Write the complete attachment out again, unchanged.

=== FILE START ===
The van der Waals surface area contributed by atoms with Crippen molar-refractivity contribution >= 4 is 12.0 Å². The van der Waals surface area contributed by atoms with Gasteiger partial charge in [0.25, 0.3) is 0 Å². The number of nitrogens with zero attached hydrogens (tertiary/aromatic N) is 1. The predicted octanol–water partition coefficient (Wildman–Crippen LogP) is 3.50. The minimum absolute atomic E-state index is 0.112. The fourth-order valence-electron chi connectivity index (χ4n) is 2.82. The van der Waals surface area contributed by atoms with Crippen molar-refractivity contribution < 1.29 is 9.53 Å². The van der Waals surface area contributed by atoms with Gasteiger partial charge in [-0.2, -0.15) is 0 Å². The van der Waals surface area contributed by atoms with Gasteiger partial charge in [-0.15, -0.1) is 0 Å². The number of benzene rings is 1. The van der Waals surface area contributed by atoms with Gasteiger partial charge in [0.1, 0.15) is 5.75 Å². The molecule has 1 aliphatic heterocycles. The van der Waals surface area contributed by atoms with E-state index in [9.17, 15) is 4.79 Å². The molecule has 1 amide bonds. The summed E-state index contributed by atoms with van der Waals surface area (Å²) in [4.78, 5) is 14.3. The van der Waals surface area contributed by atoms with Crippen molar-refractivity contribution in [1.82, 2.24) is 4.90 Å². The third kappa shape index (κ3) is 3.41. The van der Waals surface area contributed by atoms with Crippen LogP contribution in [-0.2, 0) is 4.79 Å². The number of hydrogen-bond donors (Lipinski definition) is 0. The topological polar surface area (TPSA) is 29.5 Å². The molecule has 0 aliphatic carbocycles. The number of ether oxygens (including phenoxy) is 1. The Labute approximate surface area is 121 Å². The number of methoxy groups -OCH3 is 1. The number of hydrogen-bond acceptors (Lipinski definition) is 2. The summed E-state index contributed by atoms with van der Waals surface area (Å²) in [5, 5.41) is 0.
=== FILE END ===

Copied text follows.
The van der Waals surface area contributed by atoms with Crippen molar-refractivity contribution >= 4 is 12.0 Å². The van der Waals surface area contributed by atoms with Gasteiger partial charge in [0.25, 0.3) is 0 Å². The number of nitrogens with zero attached hydrogens (tertiary/aromatic N) is 1. The predicted octanol–water partition coefficient (Wildman–Crippen LogP) is 3.50. The minimum absolute atomic E-state index is 0.112. The fourth-order valence-electron chi connectivity index (χ4n) is 2.82. The van der Waals surface area contributed by atoms with Crippen molar-refractivity contribution < 1.29 is 9.53 Å². The van der Waals surface area contributed by atoms with Gasteiger partial charge in [-0.2, -0.15) is 0 Å². The van der Waals surface area contributed by atoms with Gasteiger partial charge in [-0.15, -0.1) is 0 Å². The number of benzene rings is 1. The van der Waals surface area contributed by atoms with Gasteiger partial charge in [0.1, 0.15) is 5.75 Å². The molecule has 1 aliphatic heterocycles. The van der Waals surface area contributed by atoms with E-state index in [9.17, 15) is 4.79 Å². The molecule has 1 amide bonds. The summed E-state index contributed by atoms with van der Waals surface area (Å²) in [4.78, 5) is 14.3. The van der Waals surface area contributed by atoms with Crippen molar-refractivity contribution in [1.82, 2.24) is 4.90 Å². The third kappa shape index (κ3) is 3.41. The van der Waals surface area contributed by atoms with Crippen LogP contribution in [-0.2, 0) is 4.79 Å². The number of hydrogen-bond donors (Lipinski definition) is 0. The topological polar surface area (TPSA) is 29.5 Å². The molecule has 0 aliphatic carbocycles. The number of ether oxygens (including phenoxy) is 1. The Labute approximate surface area is 121 Å². The number of methoxy groups -OCH3 is 1. The number of hydrogen-bond acceptors (Lipinski definition) is 2. The summed E-state index contributed by atoms with van der Waals surface area (Å²) in [5, 5.41) is 0.